The release of Chasing the Dead, the second book in my Alex Stone Thriller Series, is fast approaching. Thrillers of all types, both legal and other suspense-filled adventures, have become increasingly popular lately. There’s always an impressive sampling of the genre on the New York Times bestseller lists for fiction. People love genre fiction for a variety of reasons. Genre fiction allows the reader to go anywhere and do anything; it allows an escape from everyday life; it gives birth to lots of sub-genres; and (my favorite) genre authors are most often great people.
I write crime thrillers, legal thrillers, and quite possibly one day, other types of thrillers. But today, in honor of my new and upcoming book, Chasing the Dead, I’ve decided to share some tips about writing legal thrillers.
- Take advantage of what you know. While you certainly don’t have to be an attorney to write great legal thrillers, it sure does help. I take full advantage of my former profession as a trial attorney and the experience I gained in that position when I write my legal thrillers. But perhaps you’re a legal secretary, or just have an interest in the law that approaches obsessive. You can still write a best selling legal thriller by drawing upon what you know and consulting with attorneys willing to offer their input and advice. Which brings me to tip number two.
- Know the law and know it well. So, what to do if you’re not an attorney and you want to write a legal thriller? Get studying or partner with someone (probably a lawyer) who can act as a sort of silent partner in your project and fill in the blanks and correct any errors. Believe me, even if you don’t have one reader who is an attorney, your readers will know when you get it wrong and they will call you out. Not fun. But, even if you are an attorney, consider allowing other lawyers look over the more technical parts of your story and get their input. Their advice may not work with what you’re trying to do, but then you’ll know you’ve got it right. Won’t you?
- Mistakes and stress. Stress and mistakes. When you watch any type of legal drama on television or read a legal thriller, the lawyers always seem to be under an immense amount of stress. The stress and anxiety surrounding an attorney character’s life may cause him to do and say things he wouldn’t otherwise do and say. This stress can cause your protagonist to focus even more fully on the conflict and defeat the obstacles because of it. But, no matter what, please don’t make your lawyer-hero infallible. He’s got to mess up at some point. Your lawyer’s mistakes can propel the plot in a fascinating way. We all make mistakes – even the most heroic among us. To be believable, your attorney protagonist has got to have some missteps (both big and small) as well.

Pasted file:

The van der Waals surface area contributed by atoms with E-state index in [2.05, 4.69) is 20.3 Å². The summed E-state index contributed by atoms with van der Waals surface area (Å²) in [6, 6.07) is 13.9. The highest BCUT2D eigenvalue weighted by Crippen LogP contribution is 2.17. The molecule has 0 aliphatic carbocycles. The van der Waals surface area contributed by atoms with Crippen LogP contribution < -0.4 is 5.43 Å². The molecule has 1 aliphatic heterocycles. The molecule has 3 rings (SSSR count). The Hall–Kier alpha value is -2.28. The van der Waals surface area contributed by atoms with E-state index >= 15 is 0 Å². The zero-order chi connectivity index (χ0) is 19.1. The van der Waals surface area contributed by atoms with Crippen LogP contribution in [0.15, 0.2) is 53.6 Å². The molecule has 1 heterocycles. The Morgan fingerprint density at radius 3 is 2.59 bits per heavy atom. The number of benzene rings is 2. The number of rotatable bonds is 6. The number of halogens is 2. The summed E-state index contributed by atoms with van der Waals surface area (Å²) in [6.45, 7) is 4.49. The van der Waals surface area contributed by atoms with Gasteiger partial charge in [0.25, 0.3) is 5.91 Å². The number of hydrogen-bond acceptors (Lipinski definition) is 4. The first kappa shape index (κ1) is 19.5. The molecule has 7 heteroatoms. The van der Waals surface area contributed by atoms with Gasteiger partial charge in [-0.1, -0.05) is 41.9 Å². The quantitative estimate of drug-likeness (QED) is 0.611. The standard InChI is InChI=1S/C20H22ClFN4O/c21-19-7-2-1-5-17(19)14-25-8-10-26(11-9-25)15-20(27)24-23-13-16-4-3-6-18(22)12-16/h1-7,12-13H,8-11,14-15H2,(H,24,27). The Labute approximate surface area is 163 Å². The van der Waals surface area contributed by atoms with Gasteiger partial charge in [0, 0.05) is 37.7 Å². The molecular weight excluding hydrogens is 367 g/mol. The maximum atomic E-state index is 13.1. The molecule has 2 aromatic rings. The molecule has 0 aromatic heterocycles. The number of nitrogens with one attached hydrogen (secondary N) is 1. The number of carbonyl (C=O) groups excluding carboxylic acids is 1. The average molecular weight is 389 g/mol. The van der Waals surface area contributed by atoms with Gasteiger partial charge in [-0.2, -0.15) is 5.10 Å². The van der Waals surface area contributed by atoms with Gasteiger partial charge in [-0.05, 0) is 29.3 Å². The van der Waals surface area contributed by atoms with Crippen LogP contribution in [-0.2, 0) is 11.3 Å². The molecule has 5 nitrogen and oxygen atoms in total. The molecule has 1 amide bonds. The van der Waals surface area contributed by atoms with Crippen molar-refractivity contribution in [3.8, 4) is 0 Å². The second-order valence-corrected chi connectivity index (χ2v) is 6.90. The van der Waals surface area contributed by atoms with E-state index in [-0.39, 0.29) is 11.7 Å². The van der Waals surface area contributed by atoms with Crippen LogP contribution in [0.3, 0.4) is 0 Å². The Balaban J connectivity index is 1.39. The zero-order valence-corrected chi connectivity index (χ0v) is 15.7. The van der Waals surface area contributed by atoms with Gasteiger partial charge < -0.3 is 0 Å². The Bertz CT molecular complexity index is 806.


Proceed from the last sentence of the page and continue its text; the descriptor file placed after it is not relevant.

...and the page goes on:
- Fresh take on an old story. Lots of crime writers pull ideas from conflicts in real life – their own or from the headlines. Maybe you see a headline about a trial everyone knows about (think O.J. Simpson or Jodie Arias and others), but you put a twist on it in your story. I don’t mean actually write about Simpson or Arias. What I mean is that you can create a situation that uses elements from these and then add a twist – a sort of what if.
- Don’t get lost in the technical aspects of law. Ok, I just told you to know the law and to take advantage of what you know about it as well as seeking advice from friends in the legal profession. So why would I now say not to get lost in the technical details? The majority of your readers won’t be attorneys. And while they’ll certainly call you out if you get some legal aspect wrong, they’re reading to get a thrill ride. They read for the story and the voyeuristic escape your book gives them into the fascinating lives of your characters. They don’t want to nod off because you’ve gone on a tangent that describes, in excruciating detail, the nuances of the law in any given situation or sub-plot.
- Know the legalese in your setting. You don’t want to overdo it with the legal jargon, but you do want to get it right when it comes to the setting of your story. One aspect of law has one name in a certain county and another name in a different one. Know what terms are used in the setting where your court battles take place.
- Believe in your story. Imitation certainly is the most honest form of flattery. And all writers have others they look up to and aspire to emulate in one way or another. But don’t follow anyone else’s pattern or story template. Come up with your own – one that honors your personal creativity and talent as an author. Believe in yourself. Believe in your story.
Sneak peek at the cover for Chasing the Dead.
For further reading check out, So You Want to Write a Legal Thriller? by Reece Hirsch.
What elements hook you most completely when reading a legal thriller? Share your favorites with me and tell me what plot elements and characters make you tick.
Oh, and don’t forget – grab a copy of Stone Cold, so you can get up to speed with Public Defender Alex Stone’s life before you read the next book in the series, Chasing the Dead.
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